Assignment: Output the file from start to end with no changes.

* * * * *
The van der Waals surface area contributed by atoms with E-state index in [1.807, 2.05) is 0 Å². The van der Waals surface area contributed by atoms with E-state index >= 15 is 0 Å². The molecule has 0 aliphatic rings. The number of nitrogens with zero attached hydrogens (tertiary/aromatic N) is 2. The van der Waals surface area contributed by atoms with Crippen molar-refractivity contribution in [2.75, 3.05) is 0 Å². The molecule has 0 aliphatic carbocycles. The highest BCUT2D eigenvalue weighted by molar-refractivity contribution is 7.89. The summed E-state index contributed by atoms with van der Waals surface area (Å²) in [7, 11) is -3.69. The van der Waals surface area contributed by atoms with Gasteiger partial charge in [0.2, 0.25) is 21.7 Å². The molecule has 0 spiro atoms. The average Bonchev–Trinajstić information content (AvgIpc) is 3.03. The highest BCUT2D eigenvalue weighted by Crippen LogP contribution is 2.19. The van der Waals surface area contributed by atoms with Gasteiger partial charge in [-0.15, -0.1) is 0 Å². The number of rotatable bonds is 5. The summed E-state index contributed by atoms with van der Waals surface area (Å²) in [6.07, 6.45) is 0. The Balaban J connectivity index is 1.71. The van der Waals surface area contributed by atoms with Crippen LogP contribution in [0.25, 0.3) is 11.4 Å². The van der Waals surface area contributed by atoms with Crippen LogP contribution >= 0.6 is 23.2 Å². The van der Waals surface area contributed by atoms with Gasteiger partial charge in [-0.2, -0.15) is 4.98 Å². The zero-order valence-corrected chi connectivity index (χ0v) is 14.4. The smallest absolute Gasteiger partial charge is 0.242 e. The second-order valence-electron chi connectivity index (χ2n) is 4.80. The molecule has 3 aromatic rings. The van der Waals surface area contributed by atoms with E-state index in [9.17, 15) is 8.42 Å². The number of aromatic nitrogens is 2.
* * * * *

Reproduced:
The van der Waals surface area contributed by atoms with E-state index in [1.807, 2.05) is 0 Å². The van der Waals surface area contributed by atoms with E-state index >= 15 is 0 Å². The molecule has 0 aliphatic rings. The number of nitrogens with zero attached hydrogens (tertiary/aromatic N) is 2. The van der Waals surface area contributed by atoms with Crippen molar-refractivity contribution in [2.75, 3.05) is 0 Å². The molecule has 0 aliphatic carbocycles. The highest BCUT2D eigenvalue weighted by molar-refractivity contribution is 7.89. The summed E-state index contributed by atoms with van der Waals surface area (Å²) in [7, 11) is -3.69. The van der Waals surface area contributed by atoms with Gasteiger partial charge in [0.2, 0.25) is 21.7 Å². The molecule has 0 spiro atoms. The average Bonchev–Trinajstić information content (AvgIpc) is 3.03. The highest BCUT2D eigenvalue weighted by Crippen LogP contribution is 2.19. The van der Waals surface area contributed by atoms with Gasteiger partial charge in [-0.15, -0.1) is 0 Å². The number of rotatable bonds is 5. The summed E-state index contributed by atoms with van der Waals surface area (Å²) in [6.07, 6.45) is 0. The Balaban J connectivity index is 1.71. The van der Waals surface area contributed by atoms with Crippen LogP contribution in [0.25, 0.3) is 11.4 Å². The van der Waals surface area contributed by atoms with Crippen LogP contribution >= 0.6 is 23.2 Å². The van der Waals surface area contributed by atoms with Gasteiger partial charge in [-0.2, -0.15) is 4.98 Å². The zero-order valence-corrected chi connectivity index (χ0v) is 14.4. The smallest absolute Gasteiger partial charge is 0.242 e. The second-order valence-electron chi connectivity index (χ2n) is 4.80. The molecule has 3 aromatic rings. The van der Waals surface area contributed by atoms with E-state index in [9.17, 15) is 8.42 Å². The number of aromatic nitrogens is 2.